Oh, no! It's that time again! This is the first chapter of Heroes... that doesn't focus solely on one character and/or situation. It's a lengthy chapter - about 20 pages (4700 words), so I've had to break it in two to fit into the space limitations of WritersOwnWords.com - the site that actually hosts all my work.
Please feel free to read and enjoy - or not; that's up to you. But remember that the lowly author putting this together would be delighted to receive your feedback, as much or as little as you'd like to give. Leave a comment here, drop me an email, send me a DM via Twitter, or drop some knowledge on my Facebook wall. It's all good to me.
As far as I can tell, there's no way to link from one page of WritersOwnWords.com to another, so when you finish with Part I, come back here to link to Part II. I apologize for all the clicking, but their site can only handle about 15 pages at a time. But seeing how I've got over 100 different articles and whatnot archived over there, I'm not quite willing to move yet.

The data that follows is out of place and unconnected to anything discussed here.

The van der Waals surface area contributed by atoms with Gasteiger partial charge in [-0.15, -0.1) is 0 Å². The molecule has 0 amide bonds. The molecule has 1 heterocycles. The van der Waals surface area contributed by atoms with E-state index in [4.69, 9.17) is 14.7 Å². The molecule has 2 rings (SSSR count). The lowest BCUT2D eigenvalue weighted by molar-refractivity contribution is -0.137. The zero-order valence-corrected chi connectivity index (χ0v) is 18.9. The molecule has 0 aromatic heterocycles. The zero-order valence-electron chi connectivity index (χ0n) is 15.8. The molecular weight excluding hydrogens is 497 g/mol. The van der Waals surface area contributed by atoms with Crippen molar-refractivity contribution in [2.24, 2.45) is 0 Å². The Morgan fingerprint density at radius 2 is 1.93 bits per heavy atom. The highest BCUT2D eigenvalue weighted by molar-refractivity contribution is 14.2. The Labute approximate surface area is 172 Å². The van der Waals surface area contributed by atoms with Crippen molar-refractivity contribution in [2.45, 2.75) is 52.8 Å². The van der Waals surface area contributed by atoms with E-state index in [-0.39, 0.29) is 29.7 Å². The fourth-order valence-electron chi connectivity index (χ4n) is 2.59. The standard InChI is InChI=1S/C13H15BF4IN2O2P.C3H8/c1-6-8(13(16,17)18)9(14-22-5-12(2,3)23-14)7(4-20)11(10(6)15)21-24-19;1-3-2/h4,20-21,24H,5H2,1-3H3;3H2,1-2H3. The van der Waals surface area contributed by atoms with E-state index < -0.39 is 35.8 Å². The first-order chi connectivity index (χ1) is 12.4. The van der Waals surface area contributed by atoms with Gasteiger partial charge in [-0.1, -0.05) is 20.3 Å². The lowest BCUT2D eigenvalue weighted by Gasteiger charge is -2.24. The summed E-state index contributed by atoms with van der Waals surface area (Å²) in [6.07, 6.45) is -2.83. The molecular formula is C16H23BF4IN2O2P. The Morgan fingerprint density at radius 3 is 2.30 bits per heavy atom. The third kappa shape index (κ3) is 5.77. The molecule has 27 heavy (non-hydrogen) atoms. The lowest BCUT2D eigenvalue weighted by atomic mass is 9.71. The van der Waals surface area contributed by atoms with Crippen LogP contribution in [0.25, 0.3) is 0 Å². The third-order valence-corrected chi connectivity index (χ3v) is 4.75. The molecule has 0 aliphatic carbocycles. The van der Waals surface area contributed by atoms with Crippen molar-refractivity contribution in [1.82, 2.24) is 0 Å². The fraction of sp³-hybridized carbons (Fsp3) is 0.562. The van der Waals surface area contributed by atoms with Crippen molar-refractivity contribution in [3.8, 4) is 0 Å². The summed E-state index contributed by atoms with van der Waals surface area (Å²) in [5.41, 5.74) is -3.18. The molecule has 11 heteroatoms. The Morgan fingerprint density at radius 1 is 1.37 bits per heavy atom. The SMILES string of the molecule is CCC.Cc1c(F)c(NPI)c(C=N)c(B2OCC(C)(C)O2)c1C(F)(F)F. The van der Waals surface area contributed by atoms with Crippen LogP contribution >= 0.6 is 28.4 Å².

Thank you so much, and enjoy!
Chapter 5 - Harbordown by Day
Sitting on the edge of his bed, Sloan looked up as someone banged on the door. He stood to make certain his trousers were buttoned. Grabbing a shirt from the bedpost, he shimmied into it as he shuffled out of the bedroom, through the kitchen, and down the front hall.
“I’m coming!” he yelled, as the pounding began again. He stopped at the front door. The noise continued a moment and stopped.
“Mister Sloan, you have a message.” He knew the heavy Murnochi accent – the authoritarian voice of his landlady, Dorna Grabzhinko, whom he lovingly thought of as the Avatar of the Beast God. He unbarred, unlatched, unlocked, and opened the door. He cast a glance downward. Four and a half feet of Beast God stared up at him.
“This just came,” she said. “Very important, the boy said.”
Sloan glanced at the slip of paper she clutched. Doubtless the boy had brought it with him. Like most Downers, Mrs. Grabzhinko could neither read nor write.
“I seem to recall you told me you would have money for me last week.”
“Yes, I believe I did.”
“You do have money for me, Mister Sloan?”
“Not as such; not in the sense of coin that is, no.”
“But why? You work so hard.”
“Yes, I do, but unfortunately, profits have been a bit low this quarter.”
“Mr. Sloan, I remember when you moved in. You wanted the rooms with the big kitchen and the pantry.” She looked at him through rheumy eyes. “You told me then you would pay me every month. You were never late, you said.”
“I don’t recall saying that. It’s possible that I lied.”
To Continue With Part I (first)
Then To Continue With Part II